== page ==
Nazifa Yazmin our first Artworks trainee has written this blog about her experiences with Magic Me:
After leaving secondary school with adequate GCSEs and no desire to be in a classroom again, I found myself dabbling in different things. From working in a nursery, to door-to-door sales and some voluntary charity work, I concluded I was a little lost. I never intended to stumble across this traineeship with Magic Me, as arts didn’t really come to mind when looking for a ‘real’ job but somehow, I crossed paths with exactly what I needed and I find myself wondering how life would’ve been without Magic Me.
I was invited to visit Magic Me’s intergenerational workshops to see what it was like, almost like a trial day and it was that day where I truly felt a semblance of a sense of direction, albeit an older people’s care home wasn’t exactly a place I thought I’d ever look. But there I was in an intergenerational space with a class from Lansbury Lawrence Primary School and residents from Duncan Court, all coming together to create art. However, it wasn’t the making of the art, but the sight of seeing two generations who would never in the outside world really mix, interacting and bonding like friends. There was purpose.
As a trainee my time is split between attending workshops, admin for said workshops and exploring the different areas of the organisation to learn the different roles, such as comms. In my first few weeks, I became familiar with different artists across all the current schools and communities’ projects. I had already been acquainted with Polly Beestone & Mia Harris as I had met them on my trial day and further met Amanda Mascarenhas, Chuck Blue Lowry for the Arts and ages, Osmani School x Rochester Court project . I was really starting to get the hang of speaking to older people and understanding how to create a conversation between the older and younger generations. Another project I found myself spending a lot of time on was Generation Rebellion which was a project the older women’s group and students from Mulberry School for Girls joined forces for. It was definitely a lot different to workshops with primary children, with much bolder characters but once we grabbed the attention of the students they really got stuck in and created these beautiful posters.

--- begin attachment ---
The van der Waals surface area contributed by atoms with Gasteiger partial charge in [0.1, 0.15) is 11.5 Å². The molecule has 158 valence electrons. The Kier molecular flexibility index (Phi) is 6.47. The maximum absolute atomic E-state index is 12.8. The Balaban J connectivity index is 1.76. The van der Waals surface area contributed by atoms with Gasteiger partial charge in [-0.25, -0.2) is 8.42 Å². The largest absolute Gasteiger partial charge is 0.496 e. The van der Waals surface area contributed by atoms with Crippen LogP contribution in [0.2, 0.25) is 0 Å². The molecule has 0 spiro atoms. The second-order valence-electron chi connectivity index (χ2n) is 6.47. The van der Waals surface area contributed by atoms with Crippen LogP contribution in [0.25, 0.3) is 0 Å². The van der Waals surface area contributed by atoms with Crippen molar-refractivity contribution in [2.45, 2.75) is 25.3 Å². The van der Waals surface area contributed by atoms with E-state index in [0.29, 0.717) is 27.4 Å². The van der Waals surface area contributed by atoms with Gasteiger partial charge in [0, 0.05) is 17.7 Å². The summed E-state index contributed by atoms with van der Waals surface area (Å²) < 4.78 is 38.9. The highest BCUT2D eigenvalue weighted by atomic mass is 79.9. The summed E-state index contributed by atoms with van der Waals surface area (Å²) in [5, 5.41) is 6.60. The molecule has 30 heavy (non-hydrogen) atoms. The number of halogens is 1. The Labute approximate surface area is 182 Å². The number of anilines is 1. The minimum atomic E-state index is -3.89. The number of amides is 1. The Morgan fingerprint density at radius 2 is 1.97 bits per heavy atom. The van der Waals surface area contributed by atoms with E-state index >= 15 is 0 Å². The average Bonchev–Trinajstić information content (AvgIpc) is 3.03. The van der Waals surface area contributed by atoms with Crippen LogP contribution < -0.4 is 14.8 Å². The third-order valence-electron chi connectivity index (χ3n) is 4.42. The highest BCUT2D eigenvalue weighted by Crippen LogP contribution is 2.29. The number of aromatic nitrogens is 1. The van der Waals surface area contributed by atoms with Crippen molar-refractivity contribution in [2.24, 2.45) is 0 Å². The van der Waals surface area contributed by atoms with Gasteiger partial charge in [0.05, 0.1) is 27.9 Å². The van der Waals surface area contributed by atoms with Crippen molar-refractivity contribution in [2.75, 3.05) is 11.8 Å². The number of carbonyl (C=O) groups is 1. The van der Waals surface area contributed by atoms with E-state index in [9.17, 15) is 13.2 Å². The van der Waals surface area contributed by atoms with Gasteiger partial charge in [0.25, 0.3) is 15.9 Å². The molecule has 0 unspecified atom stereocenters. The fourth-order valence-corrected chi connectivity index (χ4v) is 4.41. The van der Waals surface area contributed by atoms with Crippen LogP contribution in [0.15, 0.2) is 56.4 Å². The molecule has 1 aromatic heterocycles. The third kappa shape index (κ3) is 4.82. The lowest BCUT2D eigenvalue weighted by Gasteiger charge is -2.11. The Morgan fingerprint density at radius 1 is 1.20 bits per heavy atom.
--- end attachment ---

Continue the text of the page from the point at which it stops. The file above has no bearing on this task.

However due to unforeseen circumstances, also known as COVID-19, my short time spent in workshops had come to an end as we all fell into a whirlwind of unpredictability or as the government like to call it, lockdown. As there were a lot of adaptations due to the sudden change of circumstances, I was furloughed for a few months so Magic Me could adapt my role for when I returned. Upon my return I was welcomed with pictures and artwork from the We Bloom project for Quality Street in Waltham Forest and updates about Arts & Ages, The View From Here project, an animation and book created from the comforts of our homes about what both the older and younger people see from their windows, which I found was a beautiful way to create connections even through the physical isolation that we all faced during the pandemic.
I was given a task to create a short film for our Generation Rebellion project, despite never having experience in making one, I took on the task with both hands. I admit there was a lot of trial and error, frustration with timing the audio to the pictures and even simply recording my voice started to irritate me. But I gave myself a pep talk and got together the students’ work, albeit there wasn’t as much of theirs due to the lack of direct contact with them but the older women’s group more than made up for it, and created my first ever ‘film’. The film was definitely one of my proudest moments, and will always be, as I did it mostly on my own.
Things I will take away from my time here:
- Spreadsheets, spreadsheets, spreadsheets!! God knows how these pages of knowledge have helped me stay organised and on top of things!
- A phone call can go a long way, especially to those who don’t hear from others often which unfortunately was the case for a lot of our older people.
- My 3 second rule in zoom/google meetings. I mentally count 3 seconds before speaking in case there’s either a lag or someone else goes to speak at the same time
I met and worked with a lot of great people during my time here and have learnt something from each of them. Magic Me is a great working environment, with such an inclusive staff team who are always ready to advise or assist you. Even as just a trainee, the team values your input and gives you room to voice your opinion and feedback which helps you a lot with your confidence. I really discovered my passions and dislikes and I’m grateful for the doors it’s opened for me, it’s really given me that head start I needed for my journey in the arts. Shout out to Catherine for being the best line manager, who understood and helped me when I needed and to Programme Director Bethany who’s really just been great in setting me up for the world and encouraging me to try things I probably wouldn’t have.
For anyone who’s just starting in the arts and needs some insight, this traineeship is for you and I hope you enjoy it as much as I have!